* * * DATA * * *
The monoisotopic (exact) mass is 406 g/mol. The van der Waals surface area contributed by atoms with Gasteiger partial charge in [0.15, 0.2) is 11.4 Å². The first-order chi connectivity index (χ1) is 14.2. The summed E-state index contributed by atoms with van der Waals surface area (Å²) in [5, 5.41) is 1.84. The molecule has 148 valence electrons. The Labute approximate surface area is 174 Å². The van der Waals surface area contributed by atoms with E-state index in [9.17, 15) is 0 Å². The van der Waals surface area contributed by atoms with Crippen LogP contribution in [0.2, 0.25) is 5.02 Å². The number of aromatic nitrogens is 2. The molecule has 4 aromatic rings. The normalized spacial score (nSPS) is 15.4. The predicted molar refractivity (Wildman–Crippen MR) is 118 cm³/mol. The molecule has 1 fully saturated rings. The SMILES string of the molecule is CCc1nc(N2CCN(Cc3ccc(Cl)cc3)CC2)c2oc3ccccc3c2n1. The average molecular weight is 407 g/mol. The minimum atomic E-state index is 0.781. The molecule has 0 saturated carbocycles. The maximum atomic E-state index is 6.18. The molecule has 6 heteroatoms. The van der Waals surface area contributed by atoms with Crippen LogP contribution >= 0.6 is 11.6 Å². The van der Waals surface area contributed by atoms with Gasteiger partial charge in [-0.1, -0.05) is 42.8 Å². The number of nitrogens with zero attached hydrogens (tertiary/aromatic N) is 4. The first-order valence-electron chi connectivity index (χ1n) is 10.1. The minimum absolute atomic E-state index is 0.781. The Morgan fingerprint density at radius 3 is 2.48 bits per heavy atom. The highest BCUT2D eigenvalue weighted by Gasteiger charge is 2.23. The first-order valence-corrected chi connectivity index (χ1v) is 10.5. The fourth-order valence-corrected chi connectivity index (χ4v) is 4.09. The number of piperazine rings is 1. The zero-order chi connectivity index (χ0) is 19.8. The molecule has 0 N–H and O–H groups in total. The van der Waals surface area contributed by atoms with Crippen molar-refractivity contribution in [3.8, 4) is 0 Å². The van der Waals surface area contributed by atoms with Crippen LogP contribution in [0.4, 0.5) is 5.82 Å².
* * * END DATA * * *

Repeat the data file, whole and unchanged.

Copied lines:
The monoisotopic (exact) mass is 406 g/mol. The van der Waals surface area contributed by atoms with Gasteiger partial charge in [0.15, 0.2) is 11.4 Å². The first-order chi connectivity index (χ1) is 14.2. The summed E-state index contributed by atoms with van der Waals surface area (Å²) in [5, 5.41) is 1.84. The molecule has 148 valence electrons. The Labute approximate surface area is 174 Å². The van der Waals surface area contributed by atoms with E-state index in [9.17, 15) is 0 Å². The van der Waals surface area contributed by atoms with Crippen LogP contribution in [0.2, 0.25) is 5.02 Å². The number of aromatic nitrogens is 2. The molecule has 4 aromatic rings. The normalized spacial score (nSPS) is 15.4. The predicted molar refractivity (Wildman–Crippen MR) is 118 cm³/mol. The molecule has 1 fully saturated rings. The SMILES string of the molecule is CCc1nc(N2CCN(Cc3ccc(Cl)cc3)CC2)c2oc3ccccc3c2n1. The average molecular weight is 407 g/mol. The minimum atomic E-state index is 0.781. The molecule has 0 saturated carbocycles. The maximum atomic E-state index is 6.18. The molecule has 6 heteroatoms. The van der Waals surface area contributed by atoms with Crippen LogP contribution >= 0.6 is 11.6 Å². The van der Waals surface area contributed by atoms with Gasteiger partial charge in [-0.1, -0.05) is 42.8 Å². The number of nitrogens with zero attached hydrogens (tertiary/aromatic N) is 4. The first-order valence-electron chi connectivity index (χ1n) is 10.1. The minimum absolute atomic E-state index is 0.781. The Morgan fingerprint density at radius 3 is 2.48 bits per heavy atom. The highest BCUT2D eigenvalue weighted by Gasteiger charge is 2.23. The first-order valence-corrected chi connectivity index (χ1v) is 10.5. The fourth-order valence-corrected chi connectivity index (χ4v) is 4.09. The number of piperazine rings is 1. The zero-order chi connectivity index (χ0) is 19.8. The molecule has 0 N–H and O–H groups in total. The van der Waals surface area contributed by atoms with Crippen molar-refractivity contribution in [3.8, 4) is 0 Å². The van der Waals surface area contributed by atoms with Crippen LogP contribution in [0.4, 0.5) is 5.82 Å².